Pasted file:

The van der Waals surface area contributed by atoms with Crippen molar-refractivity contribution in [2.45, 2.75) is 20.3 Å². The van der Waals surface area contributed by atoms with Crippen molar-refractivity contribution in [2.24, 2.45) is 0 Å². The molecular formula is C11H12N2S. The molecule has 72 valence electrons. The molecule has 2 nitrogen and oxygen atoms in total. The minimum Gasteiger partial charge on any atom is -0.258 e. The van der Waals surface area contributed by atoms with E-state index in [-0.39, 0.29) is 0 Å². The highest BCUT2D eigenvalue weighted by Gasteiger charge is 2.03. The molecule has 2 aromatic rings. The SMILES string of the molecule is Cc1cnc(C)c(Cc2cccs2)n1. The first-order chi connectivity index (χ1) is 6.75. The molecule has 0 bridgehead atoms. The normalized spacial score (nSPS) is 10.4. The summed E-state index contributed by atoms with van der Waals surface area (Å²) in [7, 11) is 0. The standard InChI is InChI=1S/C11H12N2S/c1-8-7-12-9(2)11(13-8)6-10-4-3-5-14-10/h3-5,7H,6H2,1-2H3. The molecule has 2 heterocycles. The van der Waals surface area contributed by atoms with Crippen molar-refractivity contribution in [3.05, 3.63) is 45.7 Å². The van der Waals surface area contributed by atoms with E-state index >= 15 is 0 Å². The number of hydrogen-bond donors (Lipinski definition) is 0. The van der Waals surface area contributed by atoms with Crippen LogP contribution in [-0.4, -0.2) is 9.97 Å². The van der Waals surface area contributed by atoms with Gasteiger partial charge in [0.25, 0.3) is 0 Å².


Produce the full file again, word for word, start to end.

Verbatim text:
The van der Waals surface area contributed by atoms with Crippen molar-refractivity contribution in [2.45, 2.75) is 20.3 Å². The van der Waals surface area contributed by atoms with Crippen molar-refractivity contribution in [2.24, 2.45) is 0 Å². The molecular formula is C11H12N2S. The molecule has 72 valence electrons. The molecule has 2 nitrogen and oxygen atoms in total. The minimum Gasteiger partial charge on any atom is -0.258 e. The van der Waals surface area contributed by atoms with E-state index in [-0.39, 0.29) is 0 Å². The highest BCUT2D eigenvalue weighted by Gasteiger charge is 2.03. The molecule has 2 aromatic rings. The SMILES string of the molecule is Cc1cnc(C)c(Cc2cccs2)n1. The first-order chi connectivity index (χ1) is 6.75. The molecule has 0 bridgehead atoms. The normalized spacial score (nSPS) is 10.4. The summed E-state index contributed by atoms with van der Waals surface area (Å²) in [7, 11) is 0. The standard InChI is InChI=1S/C11H12N2S/c1-8-7-12-9(2)11(13-8)6-10-4-3-5-14-10/h3-5,7H,6H2,1-2H3. The molecule has 2 heterocycles. The van der Waals surface area contributed by atoms with Crippen molar-refractivity contribution in [3.05, 3.63) is 45.7 Å². The van der Waals surface area contributed by atoms with E-state index >= 15 is 0 Å². The number of hydrogen-bond donors (Lipinski definition) is 0. The van der Waals surface area contributed by atoms with Crippen LogP contribution in [-0.4, -0.2) is 9.97 Å². The van der Waals surface area contributed by atoms with Gasteiger partial charge in [0.25, 0.3) is 0 Å².